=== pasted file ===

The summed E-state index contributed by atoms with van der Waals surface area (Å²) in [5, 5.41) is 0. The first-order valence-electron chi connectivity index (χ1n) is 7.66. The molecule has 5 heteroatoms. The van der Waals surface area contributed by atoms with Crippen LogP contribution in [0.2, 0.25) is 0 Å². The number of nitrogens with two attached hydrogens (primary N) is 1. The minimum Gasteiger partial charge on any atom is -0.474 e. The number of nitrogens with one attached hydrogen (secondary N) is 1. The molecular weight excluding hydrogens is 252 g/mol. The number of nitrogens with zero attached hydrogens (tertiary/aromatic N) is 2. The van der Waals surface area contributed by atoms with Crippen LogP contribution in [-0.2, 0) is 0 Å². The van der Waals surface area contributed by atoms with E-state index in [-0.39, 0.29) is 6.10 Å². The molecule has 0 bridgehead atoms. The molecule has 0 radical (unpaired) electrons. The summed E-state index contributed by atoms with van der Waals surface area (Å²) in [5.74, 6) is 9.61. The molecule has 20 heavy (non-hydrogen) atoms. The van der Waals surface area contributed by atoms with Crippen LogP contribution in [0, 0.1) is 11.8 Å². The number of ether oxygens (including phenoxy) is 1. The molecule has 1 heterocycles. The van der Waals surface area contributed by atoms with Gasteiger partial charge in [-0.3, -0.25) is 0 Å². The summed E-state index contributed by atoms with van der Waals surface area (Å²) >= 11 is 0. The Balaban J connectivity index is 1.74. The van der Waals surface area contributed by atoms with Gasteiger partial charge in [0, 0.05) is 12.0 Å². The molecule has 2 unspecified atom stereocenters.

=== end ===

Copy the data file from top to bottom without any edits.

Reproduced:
The summed E-state index contributed by atoms with van der Waals surface area (Å²) in [5, 5.41) is 0. The first-order valence-electron chi connectivity index (χ1n) is 7.66. The molecule has 5 heteroatoms. The van der Waals surface area contributed by atoms with Crippen LogP contribution in [0.2, 0.25) is 0 Å². The number of nitrogens with two attached hydrogens (primary N) is 1. The minimum Gasteiger partial charge on any atom is -0.474 e. The number of nitrogens with one attached hydrogen (secondary N) is 1. The molecular weight excluding hydrogens is 252 g/mol. The number of nitrogens with zero attached hydrogens (tertiary/aromatic N) is 2. The van der Waals surface area contributed by atoms with Crippen LogP contribution in [-0.2, 0) is 0 Å². The van der Waals surface area contributed by atoms with E-state index in [-0.39, 0.29) is 6.10 Å². The molecule has 0 bridgehead atoms. The molecule has 0 radical (unpaired) electrons. The summed E-state index contributed by atoms with van der Waals surface area (Å²) in [5.74, 6) is 9.61. The molecule has 20 heavy (non-hydrogen) atoms. The van der Waals surface area contributed by atoms with Crippen LogP contribution in [0, 0.1) is 11.8 Å². The number of ether oxygens (including phenoxy) is 1. The molecule has 1 heterocycles. The van der Waals surface area contributed by atoms with Gasteiger partial charge in [-0.3, -0.25) is 0 Å². The summed E-state index contributed by atoms with van der Waals surface area (Å²) >= 11 is 0. The Balaban J connectivity index is 1.74. The van der Waals surface area contributed by atoms with Gasteiger partial charge in [0, 0.05) is 12.0 Å². The molecule has 2 unspecified atom stereocenters.